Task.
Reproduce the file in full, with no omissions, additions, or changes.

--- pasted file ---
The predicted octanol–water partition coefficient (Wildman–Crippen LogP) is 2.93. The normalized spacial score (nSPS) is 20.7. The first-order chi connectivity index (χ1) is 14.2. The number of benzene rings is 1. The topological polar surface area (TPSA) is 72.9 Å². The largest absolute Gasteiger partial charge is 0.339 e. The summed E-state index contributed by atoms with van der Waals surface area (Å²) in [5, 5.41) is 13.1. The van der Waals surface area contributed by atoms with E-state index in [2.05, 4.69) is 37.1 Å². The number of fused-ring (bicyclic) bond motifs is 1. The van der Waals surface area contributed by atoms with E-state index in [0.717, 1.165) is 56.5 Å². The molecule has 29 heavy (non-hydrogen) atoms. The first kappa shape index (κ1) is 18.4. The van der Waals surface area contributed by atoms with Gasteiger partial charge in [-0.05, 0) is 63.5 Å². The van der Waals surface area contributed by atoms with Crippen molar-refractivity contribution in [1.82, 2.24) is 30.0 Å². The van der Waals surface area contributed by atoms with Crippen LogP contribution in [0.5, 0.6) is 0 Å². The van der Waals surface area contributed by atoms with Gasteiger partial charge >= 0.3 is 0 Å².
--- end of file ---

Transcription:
The predicted octanol–water partition coefficient (Wildman–Crippen LogP) is 2.93. The normalized spacial score (nSPS) is 20.7. The first-order chi connectivity index (χ1) is 14.2. The number of benzene rings is 1. The topological polar surface area (TPSA) is 72.9 Å². The largest absolute Gasteiger partial charge is 0.339 e. The summed E-state index contributed by atoms with van der Waals surface area (Å²) in [5, 5.41) is 13.1. The van der Waals surface area contributed by atoms with E-state index in [2.05, 4.69) is 37.1 Å². The number of fused-ring (bicyclic) bond motifs is 1. The van der Waals surface area contributed by atoms with E-state index in [0.717, 1.165) is 56.5 Å². The molecule has 29 heavy (non-hydrogen) atoms. The first kappa shape index (κ1) is 18.4. The van der Waals surface area contributed by atoms with Gasteiger partial charge in [-0.05, 0) is 63.5 Å². The van der Waals surface area contributed by atoms with Crippen molar-refractivity contribution in [1.82, 2.24) is 30.0 Å². The van der Waals surface area contributed by atoms with Crippen LogP contribution in [0.5, 0.6) is 0 Å². The van der Waals surface area contributed by atoms with Gasteiger partial charge >= 0.3 is 0 Å².